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J-14: You played Taffy so well. You kind of think she’s the typical popular mean girl, but she’s super funny and is totally a girl’s girl. How did you pull that balance off?

Liza: Well, there was a lot of conversations with Zelda for sure, and I had to read the script three or four times before we started filming because I just wanted to make sure that I was on the same page as everybody else. And I truly understood my characters, my character, her psyche, her goals, her dreams, her aspirations, whatever. And so while we were filming, I was mostly feeding off of the energy that the other characters were giving me, such as Lisa and Janet.

That’s where you kind of see in moments where Taffy is a little blunt and says things that she shouldn’t really be saying. I feel like that comes from just growing up around Janet, hearing Janet talk about people in a certain way — Taffy kind of just picked that up, not knowing that some of the things you’re saying is kind of mean. But the reason why she kind of gets away with it is because she’s just so genuine and just so sweet about everything. And so even when she’s saying things like ‘You could have a boyfriend maybe with really bad skin’ or something, you can’t really take offense to that because she says it so genuinely. And I feel like I drew more from who I am as the person to show that earnestness and genuineness in Taffy.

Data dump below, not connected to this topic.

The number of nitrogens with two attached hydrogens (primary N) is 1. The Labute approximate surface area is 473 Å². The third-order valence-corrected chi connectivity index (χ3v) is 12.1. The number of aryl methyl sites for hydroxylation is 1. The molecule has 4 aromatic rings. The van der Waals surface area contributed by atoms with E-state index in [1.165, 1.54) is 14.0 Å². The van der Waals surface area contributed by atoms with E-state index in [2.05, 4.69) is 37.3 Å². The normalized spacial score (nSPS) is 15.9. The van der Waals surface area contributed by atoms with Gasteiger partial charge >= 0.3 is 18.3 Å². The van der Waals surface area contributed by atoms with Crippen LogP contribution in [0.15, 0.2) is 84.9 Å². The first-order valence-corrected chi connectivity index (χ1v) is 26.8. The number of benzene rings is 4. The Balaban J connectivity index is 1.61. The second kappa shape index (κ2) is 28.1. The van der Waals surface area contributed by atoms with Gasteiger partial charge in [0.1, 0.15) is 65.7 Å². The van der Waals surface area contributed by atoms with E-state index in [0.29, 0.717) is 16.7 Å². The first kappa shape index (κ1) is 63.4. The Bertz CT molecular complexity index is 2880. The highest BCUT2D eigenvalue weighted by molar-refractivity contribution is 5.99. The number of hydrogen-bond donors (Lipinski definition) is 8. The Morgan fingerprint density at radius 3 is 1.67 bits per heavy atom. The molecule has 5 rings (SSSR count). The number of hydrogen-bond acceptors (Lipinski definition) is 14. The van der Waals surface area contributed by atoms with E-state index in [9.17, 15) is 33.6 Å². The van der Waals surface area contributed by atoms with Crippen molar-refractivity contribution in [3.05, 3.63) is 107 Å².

J-14: Do you have any favorite or funny behind-the-scenes stories of working with your costars?

Liza: Yes. So the day that we got to film the scene where Henry [Eikenberry]‘s thing gets chopped off, I’m not sure if you’ve seen the film already, but that was the first time that me, Kathryn, Cole and Henry were all in one scene together. I think that was the most memorable just because the four of us were all there. It was so much fun because we were having a lot of conversations behind the scenes, but the scene itself, it was very technical. There was a lot going on. You have the prosthetics, you have the art department and the emotions that the characters are dealing with in the scene. It’s a pretty intense scene. But despite that, we were still able to relax and have fun behind the scene. There was no real pressure, even though this is probably one of the most important scenes in the movie.

And so I would say that was the most memorable. Also, Catherine kept on messing up her line and she kept on breaking character while we were filming that scene. And my character just had to have so much empathy and kind of guilt for her in that moment. And so I was actually crying and whenever she would break character, I would just be like this and still crying and she’s like, look at Liza, I’m so embarrassed. I’m so unprofessional. She would say that the whole time and I would still not break character. I didn’t want to lose it. And then I had to say sorry to everyone after because I was, I felt like I was being an asshole on set, just really staying in character. She was like, no, you were being professional. And I was like, thank you. Thank you for giving me that.